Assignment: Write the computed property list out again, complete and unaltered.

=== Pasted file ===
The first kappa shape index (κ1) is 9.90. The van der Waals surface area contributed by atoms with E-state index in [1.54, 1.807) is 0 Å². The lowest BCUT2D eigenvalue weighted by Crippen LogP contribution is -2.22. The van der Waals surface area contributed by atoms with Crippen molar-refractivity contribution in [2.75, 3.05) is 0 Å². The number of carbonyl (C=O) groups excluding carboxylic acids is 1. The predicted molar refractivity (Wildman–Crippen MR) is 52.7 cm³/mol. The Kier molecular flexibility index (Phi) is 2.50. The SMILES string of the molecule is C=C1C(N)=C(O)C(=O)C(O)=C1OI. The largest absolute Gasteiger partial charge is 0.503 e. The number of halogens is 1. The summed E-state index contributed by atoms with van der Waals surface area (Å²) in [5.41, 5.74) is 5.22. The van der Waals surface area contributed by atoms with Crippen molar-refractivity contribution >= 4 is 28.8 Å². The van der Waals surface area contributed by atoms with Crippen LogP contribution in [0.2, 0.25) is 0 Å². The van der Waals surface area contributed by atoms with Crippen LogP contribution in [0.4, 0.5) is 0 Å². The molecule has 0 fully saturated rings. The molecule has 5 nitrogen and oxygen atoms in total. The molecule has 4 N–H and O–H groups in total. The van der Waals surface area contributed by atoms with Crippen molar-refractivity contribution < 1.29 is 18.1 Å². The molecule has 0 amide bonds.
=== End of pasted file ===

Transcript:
The first kappa shape index (κ1) is 9.90. The van der Waals surface area contributed by atoms with E-state index in [1.54, 1.807) is 0 Å². The lowest BCUT2D eigenvalue weighted by Crippen LogP contribution is -2.22. The van der Waals surface area contributed by atoms with Crippen molar-refractivity contribution in [2.75, 3.05) is 0 Å². The number of carbonyl (C=O) groups excluding carboxylic acids is 1. The predicted molar refractivity (Wildman–Crippen MR) is 52.7 cm³/mol. The Kier molecular flexibility index (Phi) is 2.50. The SMILES string of the molecule is C=C1C(N)=C(O)C(=O)C(O)=C1OI. The largest absolute Gasteiger partial charge is 0.503 e. The number of halogens is 1. The summed E-state index contributed by atoms with van der Waals surface area (Å²) in [5.41, 5.74) is 5.22. The van der Waals surface area contributed by atoms with Crippen molar-refractivity contribution >= 4 is 28.8 Å². The van der Waals surface area contributed by atoms with Crippen LogP contribution in [0.2, 0.25) is 0 Å². The van der Waals surface area contributed by atoms with Crippen LogP contribution in [0.4, 0.5) is 0 Å². The molecule has 0 fully saturated rings. The molecule has 5 nitrogen and oxygen atoms in total. The molecule has 4 N–H and O–H groups in total. The van der Waals surface area contributed by atoms with Crippen molar-refractivity contribution < 1.29 is 18.1 Å². The molecule has 0 amide bonds.